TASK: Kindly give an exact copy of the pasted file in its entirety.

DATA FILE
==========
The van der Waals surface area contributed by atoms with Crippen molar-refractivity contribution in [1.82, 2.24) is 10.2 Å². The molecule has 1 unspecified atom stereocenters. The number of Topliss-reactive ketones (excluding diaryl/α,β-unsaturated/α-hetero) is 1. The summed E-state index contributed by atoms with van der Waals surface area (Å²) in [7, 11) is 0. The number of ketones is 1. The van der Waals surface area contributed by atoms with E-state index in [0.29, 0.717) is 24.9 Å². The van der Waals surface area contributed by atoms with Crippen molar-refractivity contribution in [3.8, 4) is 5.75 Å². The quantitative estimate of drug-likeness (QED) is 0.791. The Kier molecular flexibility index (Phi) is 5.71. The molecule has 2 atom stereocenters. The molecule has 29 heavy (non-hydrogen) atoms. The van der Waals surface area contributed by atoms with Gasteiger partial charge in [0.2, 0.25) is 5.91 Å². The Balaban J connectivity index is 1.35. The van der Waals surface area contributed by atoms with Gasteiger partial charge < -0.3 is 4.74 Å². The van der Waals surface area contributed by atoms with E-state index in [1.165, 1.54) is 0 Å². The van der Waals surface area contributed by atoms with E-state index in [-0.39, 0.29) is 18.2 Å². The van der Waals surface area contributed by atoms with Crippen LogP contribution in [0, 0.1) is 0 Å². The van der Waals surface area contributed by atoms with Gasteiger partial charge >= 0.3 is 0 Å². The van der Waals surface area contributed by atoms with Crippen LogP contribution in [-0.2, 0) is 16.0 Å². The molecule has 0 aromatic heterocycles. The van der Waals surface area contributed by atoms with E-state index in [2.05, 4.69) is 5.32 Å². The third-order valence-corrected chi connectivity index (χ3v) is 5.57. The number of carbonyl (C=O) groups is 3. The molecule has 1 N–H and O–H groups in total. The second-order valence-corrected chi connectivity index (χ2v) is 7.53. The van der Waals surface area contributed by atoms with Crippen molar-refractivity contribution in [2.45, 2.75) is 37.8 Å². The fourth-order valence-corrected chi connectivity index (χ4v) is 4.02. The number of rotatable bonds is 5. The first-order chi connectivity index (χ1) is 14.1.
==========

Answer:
The van der Waals surface area contributed by atoms with Crippen molar-refractivity contribution in [1.82, 2.24) is 10.2 Å². The molecule has 1 unspecified atom stereocenters. The number of Topliss-reactive ketones (excluding diaryl/α,β-unsaturated/α-hetero) is 1. The summed E-state index contributed by atoms with van der Waals surface area (Å²) in [7, 11) is 0. The number of ketones is 1. The van der Waals surface area contributed by atoms with E-state index in [0.29, 0.717) is 24.9 Å². The van der Waals surface area contributed by atoms with Crippen molar-refractivity contribution in [3.8, 4) is 5.75 Å². The quantitative estimate of drug-likeness (QED) is 0.791. The Kier molecular flexibility index (Phi) is 5.71. The molecule has 2 atom stereocenters. The molecule has 29 heavy (non-hydrogen) atoms. The van der Waals surface area contributed by atoms with Gasteiger partial charge in [0.2, 0.25) is 5.91 Å². The Balaban J connectivity index is 1.35. The van der Waals surface area contributed by atoms with Gasteiger partial charge < -0.3 is 4.74 Å². The van der Waals surface area contributed by atoms with E-state index in [1.165, 1.54) is 0 Å². The van der Waals surface area contributed by atoms with E-state index in [-0.39, 0.29) is 18.2 Å². The van der Waals surface area contributed by atoms with Crippen LogP contribution in [0, 0.1) is 0 Å². The van der Waals surface area contributed by atoms with Gasteiger partial charge >= 0.3 is 0 Å². The van der Waals surface area contributed by atoms with Crippen LogP contribution in [-0.2, 0) is 16.0 Å². The molecule has 0 aromatic heterocycles. The van der Waals surface area contributed by atoms with E-state index in [2.05, 4.69) is 5.32 Å². The third-order valence-corrected chi connectivity index (χ3v) is 5.57. The number of carbonyl (C=O) groups is 3. The molecule has 1 N–H and O–H groups in total. The second-order valence-corrected chi connectivity index (χ2v) is 7.53. The van der Waals surface area contributed by atoms with Crippen molar-refractivity contribution in [2.45, 2.75) is 37.8 Å². The fourth-order valence-corrected chi connectivity index (χ4v) is 4.02. The number of rotatable bonds is 5. The first-order chi connectivity index (χ1) is 14.1.